The proposal, Silva said in a statement, “ignores the significant value Google provides to news publishers.” Sharing details about the algorithm “would provide an unfair advantage to news businesses and help them feature more prominently in organic search results at the expense of other businesses, creators, and website owners,” she said, adding that the proposal also doesn’t include safeguards for data shared with news businesses.
Together, Google argues, these conditions put its services in Australia at risk. “We’re going to do everything we possibly can to get this proposal changed,” Silva wrote in the open letter to Australians. Asked in July whether this could mean removing Australian news from its services, Silva replied: “All options are on the table.”
Facebook hasn’t directly appealed to users to oppose the proposed law. Will Easton, the company’s managing director in Australia and New Zealand, said in a statement when the proposal was released in July, “We are reviewing the government’s proposal to understand the impact it will have on the industry, our services, and our investment in the news ecosystem in Australia.”
Fires, a Pandemic, and 8 Reporters
Australia’s news media industry has been contracting, with title closures and journalist job losses across the country. Media companies are in a bind, Flew says. They can’t afford not to be on Facebook and Google, but the distribution of news on the platforms undermines news media companies’ ability to monetize their content and build brands. In its inquiry, the competition commission found that after viewing news snippets, some consumers won’t click through to a news site where the publisher can generate advertising revenue. Google and Facebook account for 71 percent of the $6.5 billion (US) spent annually in Australia.
But the commission did not base its proposal on lost advertising revenue. Rather, it argues that the content itself is of intrinsic value to platforms and therefore they should pay for it.
One of the country’s largest media companies, Nine, headed by a former federal treasurer, has suggested the two companies compensate media companies up to $432 million (US) for use of their content.
For smaller outlets, any compensation at all would be welcome. Bruce Ellen’s team of eight journalists at the Latrobe Valley Express newspaper, covering an area east of Melbourne, has had a busy year. Summer bushfires singed the edges of their readership’s region. Then, as Covid-19 hit in the autumn and returned for a second, more deadly wave in the winter, the newspaper published breaking and exclusive stories about test shortages and the outbreak of clusters in the area. This kind of reporting could not be found anywhere else. But it appears via a Google search and is posted on Facebook, including by the paper itself.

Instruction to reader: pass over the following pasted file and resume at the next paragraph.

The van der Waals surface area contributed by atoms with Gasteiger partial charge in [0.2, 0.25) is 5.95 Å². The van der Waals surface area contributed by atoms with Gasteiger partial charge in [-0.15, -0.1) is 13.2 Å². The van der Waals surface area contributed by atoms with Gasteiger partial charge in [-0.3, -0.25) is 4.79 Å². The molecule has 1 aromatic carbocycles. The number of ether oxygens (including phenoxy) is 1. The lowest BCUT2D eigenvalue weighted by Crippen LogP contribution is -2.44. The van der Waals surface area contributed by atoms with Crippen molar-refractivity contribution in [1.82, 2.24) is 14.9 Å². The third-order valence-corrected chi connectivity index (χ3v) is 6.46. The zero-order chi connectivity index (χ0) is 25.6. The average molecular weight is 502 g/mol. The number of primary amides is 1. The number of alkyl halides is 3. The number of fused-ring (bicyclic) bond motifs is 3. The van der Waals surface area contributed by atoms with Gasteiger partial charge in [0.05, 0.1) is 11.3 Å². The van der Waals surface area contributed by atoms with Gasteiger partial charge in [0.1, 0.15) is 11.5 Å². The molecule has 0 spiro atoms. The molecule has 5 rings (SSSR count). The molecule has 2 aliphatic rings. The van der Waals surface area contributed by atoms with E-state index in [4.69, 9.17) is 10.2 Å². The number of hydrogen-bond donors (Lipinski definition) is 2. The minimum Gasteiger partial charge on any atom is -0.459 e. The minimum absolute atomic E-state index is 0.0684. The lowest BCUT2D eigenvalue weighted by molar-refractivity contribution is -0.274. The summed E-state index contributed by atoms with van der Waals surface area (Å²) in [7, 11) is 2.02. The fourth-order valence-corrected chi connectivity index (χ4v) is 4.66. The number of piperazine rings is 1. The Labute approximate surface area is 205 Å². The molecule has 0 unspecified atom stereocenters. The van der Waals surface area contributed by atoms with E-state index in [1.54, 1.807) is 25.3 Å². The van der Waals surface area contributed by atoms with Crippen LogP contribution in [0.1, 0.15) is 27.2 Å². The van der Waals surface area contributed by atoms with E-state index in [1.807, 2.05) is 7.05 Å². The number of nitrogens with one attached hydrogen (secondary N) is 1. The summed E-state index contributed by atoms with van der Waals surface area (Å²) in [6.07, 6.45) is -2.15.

“We get no recompense from Google at all,” says Ellen, general manager of the paper. “Not one cent. My P&L shows nothing at all.”
News is valued by users of Facebook and Google and can attract and keep users on the platforms. It costs his business to produce this content, but so far it has cost Facebook and Google nothing to feature it in headline or snippet form. “They’re leveraging our content to drive traffic,” says Ellen.
The proposed law is not a panacea for the problems facing news media, he says.“We have to row our own boat.” But it could help stop the hemorrhaging of journalists and publications. For his paper, believed to be the last regional newspaper in Australia to print two editions a week, it might just mean survival.
“In reality it means we can continue to employ the same number of journalists,” he says.
A Battle for Public Opinion
The code has received a generally warm reception from Australian news businesses. News Corporation Australasia executive chair Michael Miller called it a “watershed moment.” In a statement, he said that the law would mean that the platforms, which derive “immense benefit” from news content “will no longer be able to use their power to walk away from negotiations with news creators … The tech platforms’ days of free-riding on other people’s content are ending.”
A consultation period over the proposed law ended Friday. The ACCC will consider revisions before putting the proposal before Parliament. With general support from both the governing conservative coalition and the Labor opposition, the legislation is expected to pass.
“Then we get into the realm of public opinion and pressure,” says Flew, the Queensland professor. “The strongest card that Google and Facebook have is a strong dislike of News Corporation and mainstream media in general in Australia, in particular among young people.”
Google “could potentially rally the troops in a way that no other company could,” says Barnet. “It’s their only option. But it’s huge.”
Shortly after Google released its open letter, the ACCC responded, accusing Google of spreading “misinformation” by suggesting it might have to charge for its services or share additional user data. Google disputes that its letter included misinformation.
“Our little ACCC has got the chutzpah,” says Barnet.
Back in the Latrobe Valley, Ellen harbors a cautious optimism. “But the fight has only just begun,” says the newspaper manager. “I assure you.”